Pearl's Contribution to the Scarlet Letter

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Pearl's Contribution to the Scarlet Letter

In Hawthorne's epic novel, The Scarlet Letter he discusses Pearl, a

main character, and her contribution in making the novel a romantic one.

Hawthorne uses three types of romantic topics relating to Pearl. Stereotypical

characters, supernaturalness of characters, and the imaginary aspect of

characters are all qualities of romantic language Hawthorne uses to better

develop Pearl's character. Over the course of the novel Hawthorne uses all of

the aspects of romantic language to unfold the life of Pearl and how she acts

having these qualities.

Pearl's quality of being a stereotypical character makes her blend into

some situations and not into others. Pearl was portrayed as a stereotypical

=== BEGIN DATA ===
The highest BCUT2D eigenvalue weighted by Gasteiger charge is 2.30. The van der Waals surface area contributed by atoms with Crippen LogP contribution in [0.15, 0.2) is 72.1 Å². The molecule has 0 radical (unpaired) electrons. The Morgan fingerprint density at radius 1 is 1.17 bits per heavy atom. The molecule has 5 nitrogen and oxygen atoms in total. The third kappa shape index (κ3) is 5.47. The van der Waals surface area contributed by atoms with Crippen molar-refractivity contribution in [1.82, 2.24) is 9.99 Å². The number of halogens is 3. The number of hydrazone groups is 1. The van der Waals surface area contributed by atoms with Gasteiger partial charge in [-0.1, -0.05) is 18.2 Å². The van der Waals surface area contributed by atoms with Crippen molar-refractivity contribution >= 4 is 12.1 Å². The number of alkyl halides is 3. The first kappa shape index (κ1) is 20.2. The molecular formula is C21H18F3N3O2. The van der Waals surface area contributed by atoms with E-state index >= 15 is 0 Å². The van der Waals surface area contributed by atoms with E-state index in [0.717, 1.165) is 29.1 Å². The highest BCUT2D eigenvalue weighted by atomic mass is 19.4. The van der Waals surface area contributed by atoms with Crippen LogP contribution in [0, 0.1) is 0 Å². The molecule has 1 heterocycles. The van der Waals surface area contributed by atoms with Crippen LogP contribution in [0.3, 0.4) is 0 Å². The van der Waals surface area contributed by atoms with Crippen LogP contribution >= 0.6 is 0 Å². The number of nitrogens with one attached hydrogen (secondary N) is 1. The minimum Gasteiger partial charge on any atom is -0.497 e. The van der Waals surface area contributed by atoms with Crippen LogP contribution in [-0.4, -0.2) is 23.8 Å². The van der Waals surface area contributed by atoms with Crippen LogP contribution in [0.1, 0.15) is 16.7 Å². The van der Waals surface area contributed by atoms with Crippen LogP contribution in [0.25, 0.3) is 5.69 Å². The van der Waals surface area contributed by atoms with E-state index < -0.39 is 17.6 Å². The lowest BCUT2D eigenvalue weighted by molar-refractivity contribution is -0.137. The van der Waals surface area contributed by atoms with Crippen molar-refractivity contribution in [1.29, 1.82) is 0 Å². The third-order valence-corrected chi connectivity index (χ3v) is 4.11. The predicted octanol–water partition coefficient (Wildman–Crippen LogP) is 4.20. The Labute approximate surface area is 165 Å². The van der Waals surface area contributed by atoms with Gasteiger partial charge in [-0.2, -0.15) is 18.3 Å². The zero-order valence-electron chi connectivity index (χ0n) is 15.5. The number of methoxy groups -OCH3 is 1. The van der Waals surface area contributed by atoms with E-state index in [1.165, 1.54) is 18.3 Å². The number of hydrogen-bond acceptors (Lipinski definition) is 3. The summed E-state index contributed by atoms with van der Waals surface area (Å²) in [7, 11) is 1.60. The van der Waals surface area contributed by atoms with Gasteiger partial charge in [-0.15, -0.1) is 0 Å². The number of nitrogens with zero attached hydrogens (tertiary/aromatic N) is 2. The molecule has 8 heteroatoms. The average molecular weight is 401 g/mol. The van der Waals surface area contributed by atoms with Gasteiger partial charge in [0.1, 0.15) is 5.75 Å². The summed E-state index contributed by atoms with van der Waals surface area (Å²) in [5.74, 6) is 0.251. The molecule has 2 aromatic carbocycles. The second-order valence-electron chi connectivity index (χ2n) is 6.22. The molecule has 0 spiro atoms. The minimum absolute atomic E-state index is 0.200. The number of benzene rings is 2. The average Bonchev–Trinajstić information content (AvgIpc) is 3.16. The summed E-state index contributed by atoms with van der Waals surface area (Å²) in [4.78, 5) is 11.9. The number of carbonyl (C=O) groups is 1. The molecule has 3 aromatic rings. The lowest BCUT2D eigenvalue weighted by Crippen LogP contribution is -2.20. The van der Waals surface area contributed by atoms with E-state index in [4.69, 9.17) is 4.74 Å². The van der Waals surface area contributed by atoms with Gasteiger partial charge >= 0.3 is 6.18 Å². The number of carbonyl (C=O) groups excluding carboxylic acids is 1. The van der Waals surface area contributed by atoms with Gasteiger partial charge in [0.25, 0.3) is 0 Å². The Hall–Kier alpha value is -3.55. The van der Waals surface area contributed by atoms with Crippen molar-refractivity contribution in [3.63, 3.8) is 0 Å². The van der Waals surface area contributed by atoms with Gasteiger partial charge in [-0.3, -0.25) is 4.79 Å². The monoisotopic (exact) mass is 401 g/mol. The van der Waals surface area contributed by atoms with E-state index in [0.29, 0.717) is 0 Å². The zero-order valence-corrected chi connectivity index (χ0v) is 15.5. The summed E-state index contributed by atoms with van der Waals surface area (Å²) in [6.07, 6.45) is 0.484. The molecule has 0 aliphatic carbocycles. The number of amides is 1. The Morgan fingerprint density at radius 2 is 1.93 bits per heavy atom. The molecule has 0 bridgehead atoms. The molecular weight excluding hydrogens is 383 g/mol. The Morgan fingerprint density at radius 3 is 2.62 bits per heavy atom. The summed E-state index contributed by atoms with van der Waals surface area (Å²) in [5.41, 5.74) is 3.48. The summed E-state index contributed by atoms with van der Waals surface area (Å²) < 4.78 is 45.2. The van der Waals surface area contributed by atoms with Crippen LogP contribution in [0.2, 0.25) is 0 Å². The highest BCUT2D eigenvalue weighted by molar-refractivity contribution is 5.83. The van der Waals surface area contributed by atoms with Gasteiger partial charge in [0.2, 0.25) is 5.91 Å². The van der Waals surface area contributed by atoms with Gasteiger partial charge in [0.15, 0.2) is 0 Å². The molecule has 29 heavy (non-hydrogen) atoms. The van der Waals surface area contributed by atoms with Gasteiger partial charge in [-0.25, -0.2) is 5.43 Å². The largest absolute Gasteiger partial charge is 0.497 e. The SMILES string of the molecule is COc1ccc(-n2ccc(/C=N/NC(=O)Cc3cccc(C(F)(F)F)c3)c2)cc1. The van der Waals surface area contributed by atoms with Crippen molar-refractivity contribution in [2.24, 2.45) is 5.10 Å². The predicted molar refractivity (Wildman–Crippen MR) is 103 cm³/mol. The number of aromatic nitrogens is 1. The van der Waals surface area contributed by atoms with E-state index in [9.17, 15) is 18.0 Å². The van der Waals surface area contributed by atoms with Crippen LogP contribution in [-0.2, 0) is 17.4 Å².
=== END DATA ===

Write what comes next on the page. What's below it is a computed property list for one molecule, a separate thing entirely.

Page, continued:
'victim of Hester's sin', adultery, because as she walks through town with her

mother the other kids shout and curse at her. Pearl takes it in stride and

defends her mother and fends off the evil children.

The adults of Boston,

mostly Puritans, talk behind Hester's back about the child being one of a

sinner. Another common stereotype filled by Pearl is whenever an adult is

occupied with something then the child finds something to do. When Hester

went to the woods to meet with Dimmesdale, Pearl went off to play in the

brook while the two adults talked and then she stopped when her mother

called. A second example is when Pearl accompanied her mother to the

seashore where they met Chillingworth, Pearl wandered off by herself and

occupied her time by playing with seaweed and the various animal life that

happened to be around. Children can also notice small differences in their

surroundings that are normally familiar to them. When Hester and

Dimmesdale where in the woods and decided to flee Boston and travel to

Europe, Hester removed her scarlet...